Date of Award
Doctor of Philosophy
Graham R Moran
Nicholas R Silvaggi, Arsenio A Pacheco, David N Frick, Alan W Schwabacher
metabolite damage, metabolite repair, old yellow enzyme, pre-steady-state kinetics, renalase, transient kinetics
The human enzyme renalase was discovered in 2005 by nephrologist Gary Desir, who claimed the enzyme is secreted by the kidney into the blood where it was said to catabolize catecholamines in order to modulate blood pressure and heart rate. It has since been shown that the enzyme is expressed in all tissues and does not react with catecholamines. The research detailed in this dissertation led to the discovery that renalase oxidizes two highly toxic isomers of NAD(P)H to form innocuous NAD(P)+. We surmised that such an important cellular function would be pervasive in nature, and our lab was the first to identify an example of a prokaryotic renalase from Pseudomonas syringae pv. phaseolicola, the first renalase identified outside of the Animalia. Crystal structures of the bacterial enzyme including that of the product- bound complex and also with NADPH (serving here as a substrate analog) bound in the active site have been solved, and its mechanism has been studied in detail using transient state kinetic methods. We contrast the specificity profile of the bacterial enzyme with that of the human enzyme, report structural features, and review the history of renalase discovery and the current state of knowledge in the literature, defining the enzyme’s recently proposed role in intracellular metabolite repair.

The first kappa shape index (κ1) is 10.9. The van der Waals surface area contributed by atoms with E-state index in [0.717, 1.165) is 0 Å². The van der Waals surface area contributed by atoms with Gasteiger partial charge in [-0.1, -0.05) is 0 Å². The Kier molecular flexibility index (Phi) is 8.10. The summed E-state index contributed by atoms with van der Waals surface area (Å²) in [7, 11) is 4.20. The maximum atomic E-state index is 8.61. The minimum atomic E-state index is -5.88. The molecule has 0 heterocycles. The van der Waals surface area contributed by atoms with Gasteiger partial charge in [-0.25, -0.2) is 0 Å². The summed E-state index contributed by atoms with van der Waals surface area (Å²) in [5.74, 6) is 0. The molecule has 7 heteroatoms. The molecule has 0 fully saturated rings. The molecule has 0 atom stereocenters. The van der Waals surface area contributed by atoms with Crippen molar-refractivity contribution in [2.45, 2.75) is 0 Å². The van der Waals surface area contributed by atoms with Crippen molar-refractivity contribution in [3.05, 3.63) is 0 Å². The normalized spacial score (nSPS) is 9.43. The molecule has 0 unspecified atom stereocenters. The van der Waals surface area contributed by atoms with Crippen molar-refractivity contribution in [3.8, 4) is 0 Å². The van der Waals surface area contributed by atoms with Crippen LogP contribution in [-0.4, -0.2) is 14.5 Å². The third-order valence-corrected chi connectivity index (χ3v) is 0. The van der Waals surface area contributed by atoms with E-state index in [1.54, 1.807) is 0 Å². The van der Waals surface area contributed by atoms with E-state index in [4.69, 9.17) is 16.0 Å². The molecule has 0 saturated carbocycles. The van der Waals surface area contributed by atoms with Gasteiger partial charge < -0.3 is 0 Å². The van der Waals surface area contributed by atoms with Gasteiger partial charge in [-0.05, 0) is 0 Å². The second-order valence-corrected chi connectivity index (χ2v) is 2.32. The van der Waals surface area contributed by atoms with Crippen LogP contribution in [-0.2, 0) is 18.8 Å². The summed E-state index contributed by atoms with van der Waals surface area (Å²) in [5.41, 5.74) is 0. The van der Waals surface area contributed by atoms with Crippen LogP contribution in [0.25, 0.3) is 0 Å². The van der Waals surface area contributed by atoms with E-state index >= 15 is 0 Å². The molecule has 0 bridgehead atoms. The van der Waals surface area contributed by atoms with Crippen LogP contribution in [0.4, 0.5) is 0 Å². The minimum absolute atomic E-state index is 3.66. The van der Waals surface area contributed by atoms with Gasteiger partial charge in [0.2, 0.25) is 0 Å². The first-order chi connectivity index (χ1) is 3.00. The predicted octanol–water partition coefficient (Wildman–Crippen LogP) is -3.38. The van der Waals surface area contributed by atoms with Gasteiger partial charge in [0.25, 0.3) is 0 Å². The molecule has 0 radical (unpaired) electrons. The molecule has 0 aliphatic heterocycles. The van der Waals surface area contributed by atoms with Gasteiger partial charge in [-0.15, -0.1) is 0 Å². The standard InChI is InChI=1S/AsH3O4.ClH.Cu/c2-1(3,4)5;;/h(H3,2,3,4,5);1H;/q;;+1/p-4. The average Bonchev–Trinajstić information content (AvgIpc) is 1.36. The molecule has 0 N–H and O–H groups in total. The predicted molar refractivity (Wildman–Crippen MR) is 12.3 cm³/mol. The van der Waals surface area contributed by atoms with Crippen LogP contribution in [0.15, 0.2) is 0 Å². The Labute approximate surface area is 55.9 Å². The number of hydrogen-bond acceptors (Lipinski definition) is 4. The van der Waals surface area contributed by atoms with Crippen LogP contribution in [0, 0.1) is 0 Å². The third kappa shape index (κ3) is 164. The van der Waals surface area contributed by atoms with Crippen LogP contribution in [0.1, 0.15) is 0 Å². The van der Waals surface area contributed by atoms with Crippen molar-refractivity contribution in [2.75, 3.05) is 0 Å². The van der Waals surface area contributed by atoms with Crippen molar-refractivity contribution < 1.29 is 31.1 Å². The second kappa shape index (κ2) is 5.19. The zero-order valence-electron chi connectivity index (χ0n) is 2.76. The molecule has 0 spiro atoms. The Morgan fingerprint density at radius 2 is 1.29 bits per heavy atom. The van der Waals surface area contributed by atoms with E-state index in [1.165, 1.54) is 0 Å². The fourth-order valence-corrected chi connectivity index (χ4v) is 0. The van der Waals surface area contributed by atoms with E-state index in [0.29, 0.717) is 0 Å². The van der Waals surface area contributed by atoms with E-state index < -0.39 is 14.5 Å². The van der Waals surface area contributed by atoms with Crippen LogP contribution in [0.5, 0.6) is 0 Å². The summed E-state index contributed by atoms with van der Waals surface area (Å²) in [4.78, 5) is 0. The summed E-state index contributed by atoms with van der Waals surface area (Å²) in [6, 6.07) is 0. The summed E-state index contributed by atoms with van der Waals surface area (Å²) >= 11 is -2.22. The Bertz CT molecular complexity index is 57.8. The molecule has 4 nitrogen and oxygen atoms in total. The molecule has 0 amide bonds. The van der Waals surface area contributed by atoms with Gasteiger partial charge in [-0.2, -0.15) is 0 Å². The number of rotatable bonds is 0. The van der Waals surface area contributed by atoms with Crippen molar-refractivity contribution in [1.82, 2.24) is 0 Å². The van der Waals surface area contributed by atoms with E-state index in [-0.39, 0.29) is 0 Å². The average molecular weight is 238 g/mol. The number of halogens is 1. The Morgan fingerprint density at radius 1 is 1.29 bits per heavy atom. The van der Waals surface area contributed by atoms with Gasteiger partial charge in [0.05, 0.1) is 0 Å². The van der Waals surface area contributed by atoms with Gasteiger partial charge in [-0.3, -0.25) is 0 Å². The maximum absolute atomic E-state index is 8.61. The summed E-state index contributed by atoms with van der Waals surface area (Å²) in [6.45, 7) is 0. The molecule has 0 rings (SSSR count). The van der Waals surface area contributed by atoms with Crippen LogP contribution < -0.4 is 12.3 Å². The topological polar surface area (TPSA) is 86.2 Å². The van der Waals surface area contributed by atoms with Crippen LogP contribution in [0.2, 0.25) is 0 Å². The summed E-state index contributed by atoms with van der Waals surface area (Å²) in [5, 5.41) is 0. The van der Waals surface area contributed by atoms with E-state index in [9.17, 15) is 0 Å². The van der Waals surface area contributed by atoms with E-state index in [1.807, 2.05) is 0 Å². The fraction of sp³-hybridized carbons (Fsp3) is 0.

Hoag, Matthew Robert, "Renalase as an Intracellular Metabolite Repair Enzyme" (2018). Theses and Dissertations. 1994.